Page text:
Extended mass layoffs lower in fourth quarter
February 13, 2004
In the fourth quarter of 2003, 1,956 mass layoff actions were taken by employers that resulted in the separation of 359,085 workers from their jobs for at least 31 days.
Both the total number of extended mass layoff events and the number of separations were sharply lower than in October-December 2002 and were the lowest for a fourth quarter since 1999.
The completion of seasonal work accounted for 50 percent of all events and 198,054 separations during the period—the lowest level for a fourth quarter since 1999. Layoffs due to internal company restructuring represented 14 percent of events and resulted in 49,091 separations, both lower than a year earlier.
Permanent closure of worksites occurred in 10 percent of all events and affected 31,711 workers, the lowest level for any fourth quarter. Forty percent of the employers anticipating a recall expected to extend the offer to all laid-off workers, the highest proportion for a fourth quarter since 2000.
These data are a product of the Mass Layoff Statistics program. "Extended mass layoffs" last more than 30 days and involve 50 or more individuals from a single establishment filing initial claims for unemployment insurance during a consecutive 5-week period. Data for the fourth quarter of 2003 are preliminary and subject to revision. Additional information is available in "Extended Mass Layoffs in the Fourth Quarter of 2003 and Annual Averages for 2003", news release USDL 04-150.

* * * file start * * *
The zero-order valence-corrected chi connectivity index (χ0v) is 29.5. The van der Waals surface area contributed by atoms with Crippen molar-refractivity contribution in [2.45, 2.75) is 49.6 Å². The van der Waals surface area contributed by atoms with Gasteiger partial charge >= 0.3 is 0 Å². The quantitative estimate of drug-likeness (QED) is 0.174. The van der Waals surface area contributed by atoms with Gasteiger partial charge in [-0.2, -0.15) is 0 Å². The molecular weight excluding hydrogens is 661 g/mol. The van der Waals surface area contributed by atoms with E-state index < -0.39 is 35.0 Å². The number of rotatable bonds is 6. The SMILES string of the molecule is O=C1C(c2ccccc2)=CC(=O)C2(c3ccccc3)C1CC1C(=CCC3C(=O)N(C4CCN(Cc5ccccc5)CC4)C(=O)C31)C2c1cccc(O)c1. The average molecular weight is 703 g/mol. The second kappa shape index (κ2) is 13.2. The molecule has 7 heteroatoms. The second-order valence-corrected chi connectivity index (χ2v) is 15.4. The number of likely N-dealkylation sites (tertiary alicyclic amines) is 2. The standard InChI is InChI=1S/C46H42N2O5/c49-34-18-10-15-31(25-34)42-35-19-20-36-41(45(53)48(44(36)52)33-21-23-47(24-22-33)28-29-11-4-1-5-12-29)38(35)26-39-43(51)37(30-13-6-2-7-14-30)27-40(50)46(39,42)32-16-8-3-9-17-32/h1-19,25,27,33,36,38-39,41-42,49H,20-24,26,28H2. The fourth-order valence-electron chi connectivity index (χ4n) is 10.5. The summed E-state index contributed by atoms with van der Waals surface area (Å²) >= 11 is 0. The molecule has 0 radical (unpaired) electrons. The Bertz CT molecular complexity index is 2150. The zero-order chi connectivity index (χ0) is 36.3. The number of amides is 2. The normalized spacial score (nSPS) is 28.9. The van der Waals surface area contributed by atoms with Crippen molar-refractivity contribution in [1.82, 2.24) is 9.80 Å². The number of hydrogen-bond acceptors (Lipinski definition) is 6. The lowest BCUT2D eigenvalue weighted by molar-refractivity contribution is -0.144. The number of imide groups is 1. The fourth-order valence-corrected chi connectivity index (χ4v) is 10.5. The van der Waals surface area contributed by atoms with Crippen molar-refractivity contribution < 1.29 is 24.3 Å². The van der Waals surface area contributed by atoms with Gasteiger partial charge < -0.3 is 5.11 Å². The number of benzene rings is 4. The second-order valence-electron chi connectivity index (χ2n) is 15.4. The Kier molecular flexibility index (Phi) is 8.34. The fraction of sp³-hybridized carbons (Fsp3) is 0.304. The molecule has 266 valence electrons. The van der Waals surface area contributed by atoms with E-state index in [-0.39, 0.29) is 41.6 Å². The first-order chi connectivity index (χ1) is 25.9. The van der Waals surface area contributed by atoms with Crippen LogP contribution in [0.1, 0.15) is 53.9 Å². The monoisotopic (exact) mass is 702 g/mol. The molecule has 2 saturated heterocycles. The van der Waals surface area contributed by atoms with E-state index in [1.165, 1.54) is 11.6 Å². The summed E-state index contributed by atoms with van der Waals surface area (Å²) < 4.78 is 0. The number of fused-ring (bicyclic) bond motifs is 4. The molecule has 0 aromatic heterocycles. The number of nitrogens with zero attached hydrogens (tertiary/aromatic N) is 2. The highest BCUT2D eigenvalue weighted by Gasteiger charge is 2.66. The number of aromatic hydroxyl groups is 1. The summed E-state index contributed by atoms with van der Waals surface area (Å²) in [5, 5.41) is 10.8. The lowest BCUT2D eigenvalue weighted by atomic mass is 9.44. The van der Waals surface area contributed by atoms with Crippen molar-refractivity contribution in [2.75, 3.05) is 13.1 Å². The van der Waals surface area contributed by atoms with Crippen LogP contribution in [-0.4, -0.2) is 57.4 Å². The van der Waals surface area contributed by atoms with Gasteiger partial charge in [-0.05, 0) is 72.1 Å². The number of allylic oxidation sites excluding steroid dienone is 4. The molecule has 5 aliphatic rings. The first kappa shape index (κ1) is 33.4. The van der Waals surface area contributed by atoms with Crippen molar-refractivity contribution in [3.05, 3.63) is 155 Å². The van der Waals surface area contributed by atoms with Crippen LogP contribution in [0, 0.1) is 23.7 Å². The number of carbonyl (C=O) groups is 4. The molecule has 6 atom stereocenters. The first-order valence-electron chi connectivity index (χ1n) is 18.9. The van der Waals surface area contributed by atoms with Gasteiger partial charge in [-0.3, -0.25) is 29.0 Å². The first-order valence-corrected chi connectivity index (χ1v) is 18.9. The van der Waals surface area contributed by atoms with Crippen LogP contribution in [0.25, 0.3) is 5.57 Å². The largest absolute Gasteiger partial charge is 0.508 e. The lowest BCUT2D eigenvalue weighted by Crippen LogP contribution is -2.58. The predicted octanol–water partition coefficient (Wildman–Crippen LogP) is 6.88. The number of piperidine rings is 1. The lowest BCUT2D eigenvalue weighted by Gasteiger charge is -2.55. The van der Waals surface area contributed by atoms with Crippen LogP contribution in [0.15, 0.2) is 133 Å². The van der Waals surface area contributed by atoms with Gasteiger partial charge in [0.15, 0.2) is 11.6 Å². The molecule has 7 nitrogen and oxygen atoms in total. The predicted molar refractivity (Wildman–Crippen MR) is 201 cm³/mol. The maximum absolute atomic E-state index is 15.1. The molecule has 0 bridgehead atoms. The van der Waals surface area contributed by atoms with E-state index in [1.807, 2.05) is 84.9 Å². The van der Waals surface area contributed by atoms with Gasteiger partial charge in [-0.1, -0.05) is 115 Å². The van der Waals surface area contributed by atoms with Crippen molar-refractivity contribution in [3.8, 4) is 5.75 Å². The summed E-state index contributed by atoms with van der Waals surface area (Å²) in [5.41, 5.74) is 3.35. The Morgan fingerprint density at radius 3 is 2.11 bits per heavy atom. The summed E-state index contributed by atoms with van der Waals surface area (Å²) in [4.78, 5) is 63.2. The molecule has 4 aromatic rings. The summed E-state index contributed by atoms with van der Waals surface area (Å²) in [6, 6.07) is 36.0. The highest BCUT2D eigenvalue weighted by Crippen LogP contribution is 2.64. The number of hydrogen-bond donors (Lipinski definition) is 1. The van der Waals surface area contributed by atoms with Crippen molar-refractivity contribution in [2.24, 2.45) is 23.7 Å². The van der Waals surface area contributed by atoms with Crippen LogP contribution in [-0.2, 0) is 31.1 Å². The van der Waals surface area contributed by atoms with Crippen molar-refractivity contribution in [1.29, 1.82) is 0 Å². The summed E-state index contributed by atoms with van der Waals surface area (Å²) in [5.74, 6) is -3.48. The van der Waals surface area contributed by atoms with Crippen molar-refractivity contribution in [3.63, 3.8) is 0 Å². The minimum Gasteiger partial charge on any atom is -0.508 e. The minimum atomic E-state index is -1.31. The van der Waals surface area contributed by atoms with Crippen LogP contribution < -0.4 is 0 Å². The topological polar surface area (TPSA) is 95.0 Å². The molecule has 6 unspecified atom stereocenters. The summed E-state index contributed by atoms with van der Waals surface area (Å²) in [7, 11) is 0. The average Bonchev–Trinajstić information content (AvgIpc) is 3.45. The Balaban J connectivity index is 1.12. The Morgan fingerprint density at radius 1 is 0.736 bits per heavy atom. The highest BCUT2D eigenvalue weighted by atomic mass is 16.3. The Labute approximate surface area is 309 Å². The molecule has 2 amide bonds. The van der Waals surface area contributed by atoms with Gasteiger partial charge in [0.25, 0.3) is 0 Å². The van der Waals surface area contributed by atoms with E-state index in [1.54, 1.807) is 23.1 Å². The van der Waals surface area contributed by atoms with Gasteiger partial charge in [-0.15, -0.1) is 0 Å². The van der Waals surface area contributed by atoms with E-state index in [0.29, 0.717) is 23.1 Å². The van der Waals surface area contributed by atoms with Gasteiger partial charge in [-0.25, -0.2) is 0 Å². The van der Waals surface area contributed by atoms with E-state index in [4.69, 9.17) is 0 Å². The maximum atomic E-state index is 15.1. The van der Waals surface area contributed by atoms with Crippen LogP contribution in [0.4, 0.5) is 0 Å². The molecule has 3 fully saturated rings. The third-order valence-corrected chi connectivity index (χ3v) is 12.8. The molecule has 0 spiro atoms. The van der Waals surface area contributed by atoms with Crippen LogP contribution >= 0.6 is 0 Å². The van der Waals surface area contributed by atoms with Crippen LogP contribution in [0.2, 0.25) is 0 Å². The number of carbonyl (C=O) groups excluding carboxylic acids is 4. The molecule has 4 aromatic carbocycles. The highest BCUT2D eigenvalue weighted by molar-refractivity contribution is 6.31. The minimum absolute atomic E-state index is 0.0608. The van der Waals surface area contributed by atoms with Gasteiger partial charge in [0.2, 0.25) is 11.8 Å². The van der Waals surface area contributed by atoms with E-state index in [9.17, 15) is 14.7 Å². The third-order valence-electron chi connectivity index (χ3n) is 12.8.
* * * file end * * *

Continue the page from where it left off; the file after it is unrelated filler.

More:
Bureau of Labor Statistics, U.S. Department of Labor, The Economics Daily, Extended mass layoffs lower in fourth quarter on the Internet at http://www.bls.gov/opub/ted/2004/feb/wk2/art05.htm (visited September 04, 2015).
Recent editions of Spotlight on Statistics
New estimates of personal taxes in Consumer Expenditure Survey
In 2013, the Consumer Expenditure Survey improved its personal tax data.
Trends in long-term unemployment
Long-term unemployment reached historically high levels following the recession of 2007–2009.
Housing: before, during, and after the Great Recession
looks at consumer expenditures on household items, employment in residential construction, prices for household items, and injuries in occupations involved in building and maintaining our homes.